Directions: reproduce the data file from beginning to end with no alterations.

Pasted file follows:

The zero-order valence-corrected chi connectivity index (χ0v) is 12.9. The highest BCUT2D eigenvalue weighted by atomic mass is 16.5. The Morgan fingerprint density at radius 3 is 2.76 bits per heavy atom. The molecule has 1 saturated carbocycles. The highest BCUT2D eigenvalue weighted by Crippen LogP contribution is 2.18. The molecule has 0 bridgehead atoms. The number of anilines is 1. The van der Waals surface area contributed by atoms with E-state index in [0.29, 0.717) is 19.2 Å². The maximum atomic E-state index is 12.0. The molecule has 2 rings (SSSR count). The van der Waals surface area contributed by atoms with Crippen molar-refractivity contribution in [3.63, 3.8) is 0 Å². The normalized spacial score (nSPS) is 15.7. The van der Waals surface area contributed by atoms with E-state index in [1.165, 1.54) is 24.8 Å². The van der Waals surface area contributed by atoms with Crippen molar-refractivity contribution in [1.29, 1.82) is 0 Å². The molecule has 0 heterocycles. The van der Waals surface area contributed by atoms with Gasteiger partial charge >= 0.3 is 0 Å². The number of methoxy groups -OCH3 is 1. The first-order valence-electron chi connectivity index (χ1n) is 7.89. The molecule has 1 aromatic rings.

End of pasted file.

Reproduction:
The zero-order valence-corrected chi connectivity index (χ0v) is 12.9. The highest BCUT2D eigenvalue weighted by atomic mass is 16.5. The Morgan fingerprint density at radius 3 is 2.76 bits per heavy atom. The molecule has 1 saturated carbocycles. The highest BCUT2D eigenvalue weighted by Crippen LogP contribution is 2.18. The molecule has 0 bridgehead atoms. The number of anilines is 1. The van der Waals surface area contributed by atoms with E-state index in [0.29, 0.717) is 19.2 Å². The maximum atomic E-state index is 12.0. The molecule has 2 rings (SSSR count). The van der Waals surface area contributed by atoms with Crippen molar-refractivity contribution in [3.63, 3.8) is 0 Å². The normalized spacial score (nSPS) is 15.7. The van der Waals surface area contributed by atoms with E-state index in [1.165, 1.54) is 24.8 Å². The van der Waals surface area contributed by atoms with Crippen molar-refractivity contribution in [1.29, 1.82) is 0 Å². The molecule has 0 heterocycles. The van der Waals surface area contributed by atoms with Gasteiger partial charge >= 0.3 is 0 Å². The number of methoxy groups -OCH3 is 1. The first-order valence-electron chi connectivity index (χ1n) is 7.89. The molecule has 1 aromatic rings.